The District Department of Transportation (DDOT) is backpedaling on plans to calm traffic on First Street NW. The agency told the Bloomingdale Civic Association (BCA) last week that, despite previous statements that it could install curb extensions or mini-roundabouts along the residential corridor, it can only deploy digital signs that show drivers how fast they are going to calm traffic.
“This is shameful, it really really is,” said Teri Janine Quinn, president of the BCA, in response to DDOT's comments at the meeting. “Everything that you've said are things you should have figured out two years ago before you came to us and made commitments.”
What the BCA views as “commitments” include curb extensions which narrow the roadway, slowing traffic and shortening crossings for pedestrians along the corridor, and mini-roundabouts as outlined in the 2013 Mid City East Livability Study. Quinn said DDOT has been discussing these improvements with the BCA since before Leif Domsjo became the agency's director in January 2015.
First Street acts a reliever to busy North Capitol Street for the two miles from Michigan Avenue to Massachusetts Avenue, despite being a primarily residential thoroughfare lined with homes and schools. As a result, it functions as a minor arterial for through traffic and not the neighborhood collector that it is designed as, according to DDOT's Mid City East study.
This elevated level of traffic creates a dangerous situation for the residents, pedestrians and cyclists along First Street who have to deal with through drivers who often back up into the neighborhood at the lights at Florida Avenue and Rhode Island Avenue, or speed through the neighborhood from stop sign to stop sign to make said lights.
DDOT faces challenges on First Street
Calming traffic on First Street has to take into account the recent drainage work done by DC Water as part of the First Street Tunnel project, as well as access to MedStar Washington Hospital Center for DC Fire and EMS, a notoriously conservative agency when it comes to altering streetcapes to slow vehicles.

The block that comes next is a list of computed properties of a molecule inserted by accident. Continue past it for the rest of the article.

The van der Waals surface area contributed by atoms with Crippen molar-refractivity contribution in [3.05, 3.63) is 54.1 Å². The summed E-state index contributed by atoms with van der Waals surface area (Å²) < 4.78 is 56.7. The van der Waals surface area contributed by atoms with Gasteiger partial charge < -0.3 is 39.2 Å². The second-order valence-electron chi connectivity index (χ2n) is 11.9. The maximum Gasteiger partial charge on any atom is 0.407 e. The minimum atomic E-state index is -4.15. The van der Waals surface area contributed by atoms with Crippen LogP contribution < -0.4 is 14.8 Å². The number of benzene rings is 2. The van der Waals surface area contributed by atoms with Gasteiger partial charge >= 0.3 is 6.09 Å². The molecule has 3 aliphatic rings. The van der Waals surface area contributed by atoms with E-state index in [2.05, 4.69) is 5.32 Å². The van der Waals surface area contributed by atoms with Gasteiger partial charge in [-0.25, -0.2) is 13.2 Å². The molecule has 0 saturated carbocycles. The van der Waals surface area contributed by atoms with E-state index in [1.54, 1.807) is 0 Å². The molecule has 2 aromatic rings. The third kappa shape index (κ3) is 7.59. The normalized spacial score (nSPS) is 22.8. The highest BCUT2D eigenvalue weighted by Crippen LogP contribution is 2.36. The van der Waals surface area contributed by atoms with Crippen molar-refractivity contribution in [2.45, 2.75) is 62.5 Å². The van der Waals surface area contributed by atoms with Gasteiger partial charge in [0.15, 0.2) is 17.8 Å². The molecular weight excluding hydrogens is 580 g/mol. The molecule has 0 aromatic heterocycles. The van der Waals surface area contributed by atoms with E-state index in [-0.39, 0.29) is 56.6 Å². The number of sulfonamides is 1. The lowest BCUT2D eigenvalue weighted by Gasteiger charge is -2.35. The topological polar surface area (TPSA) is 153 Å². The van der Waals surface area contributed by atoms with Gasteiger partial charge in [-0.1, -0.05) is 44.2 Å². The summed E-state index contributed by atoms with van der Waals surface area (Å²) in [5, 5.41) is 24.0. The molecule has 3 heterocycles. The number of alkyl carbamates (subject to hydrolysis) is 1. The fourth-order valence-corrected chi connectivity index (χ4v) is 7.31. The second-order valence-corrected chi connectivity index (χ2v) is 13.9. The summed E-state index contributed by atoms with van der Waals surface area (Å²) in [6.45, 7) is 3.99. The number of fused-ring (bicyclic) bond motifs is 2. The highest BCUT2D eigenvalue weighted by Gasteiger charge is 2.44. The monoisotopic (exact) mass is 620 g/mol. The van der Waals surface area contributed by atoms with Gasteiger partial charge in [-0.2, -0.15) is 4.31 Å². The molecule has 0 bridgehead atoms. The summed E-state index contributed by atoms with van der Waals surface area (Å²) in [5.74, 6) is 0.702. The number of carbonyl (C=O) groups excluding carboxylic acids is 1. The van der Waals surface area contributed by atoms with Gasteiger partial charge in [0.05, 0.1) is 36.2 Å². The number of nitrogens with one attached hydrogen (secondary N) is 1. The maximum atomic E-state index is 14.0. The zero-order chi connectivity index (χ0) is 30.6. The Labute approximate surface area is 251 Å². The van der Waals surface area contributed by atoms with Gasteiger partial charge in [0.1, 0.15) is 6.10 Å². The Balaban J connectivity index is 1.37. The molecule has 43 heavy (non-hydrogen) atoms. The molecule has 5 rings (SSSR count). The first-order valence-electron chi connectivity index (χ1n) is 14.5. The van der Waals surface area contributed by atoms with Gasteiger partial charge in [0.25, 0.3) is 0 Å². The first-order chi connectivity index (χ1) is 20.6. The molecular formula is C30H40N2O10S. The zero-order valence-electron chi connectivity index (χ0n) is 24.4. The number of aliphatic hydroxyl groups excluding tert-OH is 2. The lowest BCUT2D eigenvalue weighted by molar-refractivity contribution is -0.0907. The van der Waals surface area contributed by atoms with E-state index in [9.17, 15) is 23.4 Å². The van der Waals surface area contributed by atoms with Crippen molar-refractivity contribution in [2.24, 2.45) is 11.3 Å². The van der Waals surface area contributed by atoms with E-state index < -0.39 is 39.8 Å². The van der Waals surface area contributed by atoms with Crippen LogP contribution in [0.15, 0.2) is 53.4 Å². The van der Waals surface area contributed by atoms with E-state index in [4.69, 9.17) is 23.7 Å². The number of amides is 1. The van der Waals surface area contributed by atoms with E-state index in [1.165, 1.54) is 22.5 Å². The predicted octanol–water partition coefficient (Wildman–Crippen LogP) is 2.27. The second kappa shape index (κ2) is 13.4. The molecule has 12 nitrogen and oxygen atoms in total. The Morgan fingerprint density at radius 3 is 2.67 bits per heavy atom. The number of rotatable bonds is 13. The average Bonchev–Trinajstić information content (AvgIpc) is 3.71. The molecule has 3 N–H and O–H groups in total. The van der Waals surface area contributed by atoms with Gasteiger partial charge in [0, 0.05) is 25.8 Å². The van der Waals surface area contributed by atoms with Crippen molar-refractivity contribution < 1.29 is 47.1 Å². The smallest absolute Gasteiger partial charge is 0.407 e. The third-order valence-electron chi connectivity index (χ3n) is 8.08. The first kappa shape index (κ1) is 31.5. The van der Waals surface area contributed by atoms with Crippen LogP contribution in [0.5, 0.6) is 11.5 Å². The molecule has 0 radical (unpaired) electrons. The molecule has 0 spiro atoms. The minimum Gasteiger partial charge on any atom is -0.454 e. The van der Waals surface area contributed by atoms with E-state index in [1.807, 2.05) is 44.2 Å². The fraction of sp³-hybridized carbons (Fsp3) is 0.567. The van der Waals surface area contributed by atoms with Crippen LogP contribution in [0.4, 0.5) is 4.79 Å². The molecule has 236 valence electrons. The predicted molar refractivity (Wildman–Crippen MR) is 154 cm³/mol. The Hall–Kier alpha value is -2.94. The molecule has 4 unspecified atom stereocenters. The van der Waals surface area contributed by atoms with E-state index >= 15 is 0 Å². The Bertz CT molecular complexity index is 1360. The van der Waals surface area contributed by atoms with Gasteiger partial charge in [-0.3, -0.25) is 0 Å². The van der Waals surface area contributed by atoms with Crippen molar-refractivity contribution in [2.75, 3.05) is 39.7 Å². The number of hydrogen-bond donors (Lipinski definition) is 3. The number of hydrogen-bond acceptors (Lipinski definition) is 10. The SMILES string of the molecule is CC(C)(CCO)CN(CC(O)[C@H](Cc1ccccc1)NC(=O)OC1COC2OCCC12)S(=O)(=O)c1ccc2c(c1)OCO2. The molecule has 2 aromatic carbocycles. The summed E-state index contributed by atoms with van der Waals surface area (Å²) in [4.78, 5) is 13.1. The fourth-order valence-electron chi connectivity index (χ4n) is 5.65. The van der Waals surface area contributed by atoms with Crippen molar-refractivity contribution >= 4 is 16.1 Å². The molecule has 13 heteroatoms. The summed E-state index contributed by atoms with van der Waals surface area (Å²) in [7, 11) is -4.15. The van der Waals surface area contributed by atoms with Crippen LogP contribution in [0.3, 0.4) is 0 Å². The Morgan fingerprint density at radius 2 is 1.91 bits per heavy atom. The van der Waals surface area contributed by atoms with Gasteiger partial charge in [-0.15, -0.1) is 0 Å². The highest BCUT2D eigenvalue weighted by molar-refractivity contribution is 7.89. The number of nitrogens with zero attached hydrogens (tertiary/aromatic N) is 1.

Leon Anderson, a transportation safety manager at DDOT, speaking at the BCA meeting specifically cited DC Water, DC FEMS and the location of underground utilities as reasons why it cannot implement more than what he calls “driver feedback signs” at the intersection of First and V Street NW.
DC Water was unresponsive to DDOT's overtures to work together on traffic calming measures when it was working on the tunnel project, said Anderson. DC FEMS objects to raised crosswalks due to access to the medical center.
“It’s a significant challenge” for DDOT to reconfigure the intersection of First and V Street NW following the DC Water work, he said. Adding curb extensions or a mini-roundabout would require a “significant redesign” of the space, and need to incorporate the drainage work done by DC Water to remediate the frequent floods that plagued Bloomingdale.
DC Water, responding to an inquiry on Anderson's comments, says that all of the work they did on First Street was approved and permitted by DDOT.
While drainage is a serious and legitimate concern for First Street in Bloomingdale, the neighborhood is pushing for traffic calming along the corridor — or as Quinn puts it, “from Michigan Avenue all the way” to Massachussetts Avenue — and not just at one intersection. This was the proposal outlined in the Mid City East study.
In terms of raised crosswalks, Anderson does not say why these present a roadblock for DC FEMS now, after the agency had few issues accessing the medical center during the two-year closure of First Street for the tunnel project.
DDOT spokesperson Terry Owens, in a follow-up email with Greater Greater Washington after the meeting, says the agency will collect speed data along the corridor over the next two weeks and then install the driver feedback signs. He adds that it continues to explore other options, including physical improvements.
Bloomingdale residents were unhappy with Anderson's presentation. After Anderson said First Street's role as a minor arterial was one reason DDOT's traffic calming options were limited, one resident pointed out that that was “all the more reason to have traffic calming”.
ANC 5E commissioner Bertha Holliday, who has been involved in discussions over calming traffic on First Street, asked Anderson why he focused on one intersection and not the entire corridor.
“The idea I thought was to have several roundabouts on First Street. Is that no longer the idea?” she asked. Anderson had no response.
Ward 5 Councilmember Kenyan McDuffie is “disappointed” with DDOT's comments at the meeting, which his constituent services director Kelly Cislo attended.
“After months of discussion about real traffic calming measures, seemingly much of what was discussed is now off the table, without explanation,” says McDuffie in a statement to Greater Greater Washington. “The bottom line is that pedestrians must feel safe walking down First Street NW. And, while I recognize achieving a high level of community buy-in can be time consuming, it is what I expect of DDOT, and what the Bloomingdale residents deserve.”
First Street NW is just one example of the many neighborhood thoroughfares in DC where residents seek calmer traffic. DDOT can take years — as it already has in Bloomingdale — to implement changes, and, sadly, it often only occurs after someone is injured or dies. Neither are acceptable outcomes under the city's Vision Zero plan, which calls for zero pedestrian or cyclist fatalities or serious injuries on the city's road network.
While DDOT does face legitimate challenges calming traffic on First Street, they are surmountable if the will is there.